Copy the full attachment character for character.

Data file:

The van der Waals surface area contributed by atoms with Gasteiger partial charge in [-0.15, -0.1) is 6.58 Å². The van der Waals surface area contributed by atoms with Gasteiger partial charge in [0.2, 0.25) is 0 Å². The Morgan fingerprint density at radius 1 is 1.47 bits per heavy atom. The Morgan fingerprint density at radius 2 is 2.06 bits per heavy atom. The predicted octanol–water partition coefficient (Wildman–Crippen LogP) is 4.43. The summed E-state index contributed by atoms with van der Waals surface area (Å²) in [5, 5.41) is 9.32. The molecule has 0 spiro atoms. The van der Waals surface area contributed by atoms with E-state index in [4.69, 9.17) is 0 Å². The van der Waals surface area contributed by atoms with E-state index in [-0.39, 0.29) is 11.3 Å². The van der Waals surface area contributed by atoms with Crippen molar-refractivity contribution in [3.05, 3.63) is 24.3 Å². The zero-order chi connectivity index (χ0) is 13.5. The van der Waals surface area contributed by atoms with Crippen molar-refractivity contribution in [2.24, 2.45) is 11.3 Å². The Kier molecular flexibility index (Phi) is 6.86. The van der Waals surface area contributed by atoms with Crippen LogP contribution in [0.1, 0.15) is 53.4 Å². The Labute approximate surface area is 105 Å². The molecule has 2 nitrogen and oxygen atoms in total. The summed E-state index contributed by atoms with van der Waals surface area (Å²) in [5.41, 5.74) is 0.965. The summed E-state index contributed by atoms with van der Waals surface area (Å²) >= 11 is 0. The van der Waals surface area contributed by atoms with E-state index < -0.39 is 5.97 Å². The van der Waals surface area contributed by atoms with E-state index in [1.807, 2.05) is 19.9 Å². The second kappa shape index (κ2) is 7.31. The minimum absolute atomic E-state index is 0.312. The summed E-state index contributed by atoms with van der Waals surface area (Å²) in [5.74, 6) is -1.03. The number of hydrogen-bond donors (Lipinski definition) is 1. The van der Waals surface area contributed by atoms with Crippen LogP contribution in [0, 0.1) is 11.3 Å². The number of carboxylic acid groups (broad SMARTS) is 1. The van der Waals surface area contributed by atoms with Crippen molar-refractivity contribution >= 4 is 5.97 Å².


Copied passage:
The van der Waals surface area contributed by atoms with Gasteiger partial charge in [-0.15, -0.1) is 6.58 Å². The van der Waals surface area contributed by atoms with Gasteiger partial charge in [0.2, 0.25) is 0 Å². The Morgan fingerprint density at radius 1 is 1.47 bits per heavy atom. The Morgan fingerprint density at radius 2 is 2.06 bits per heavy atom. The predicted octanol–water partition coefficient (Wildman–Crippen LogP) is 4.43. The summed E-state index contributed by atoms with van der Waals surface area (Å²) in [5, 5.41) is 9.32. The molecule has 0 spiro atoms. The van der Waals surface area contributed by atoms with E-state index in [4.69, 9.17) is 0 Å². The van der Waals surface area contributed by atoms with E-state index in [-0.39, 0.29) is 11.3 Å². The van der Waals surface area contributed by atoms with Crippen molar-refractivity contribution in [3.05, 3.63) is 24.3 Å². The zero-order chi connectivity index (χ0) is 13.5. The van der Waals surface area contributed by atoms with Crippen molar-refractivity contribution in [2.24, 2.45) is 11.3 Å². The Kier molecular flexibility index (Phi) is 6.86. The van der Waals surface area contributed by atoms with Crippen LogP contribution in [0.1, 0.15) is 53.4 Å². The Labute approximate surface area is 105 Å². The molecule has 2 nitrogen and oxygen atoms in total. The summed E-state index contributed by atoms with van der Waals surface area (Å²) in [5.41, 5.74) is 0.965. The summed E-state index contributed by atoms with van der Waals surface area (Å²) >= 11 is 0. The van der Waals surface area contributed by atoms with E-state index < -0.39 is 5.97 Å². The van der Waals surface area contributed by atoms with E-state index in [1.807, 2.05) is 19.9 Å². The second kappa shape index (κ2) is 7.31. The minimum absolute atomic E-state index is 0.312. The summed E-state index contributed by atoms with van der Waals surface area (Å²) in [5.74, 6) is -1.03. The number of hydrogen-bond donors (Lipinski definition) is 1. The van der Waals surface area contributed by atoms with Crippen LogP contribution in [0, 0.1) is 11.3 Å². The number of carboxylic acid groups (broad SMARTS) is 1. The van der Waals surface area contributed by atoms with Crippen molar-refractivity contribution >= 4 is 5.97 Å².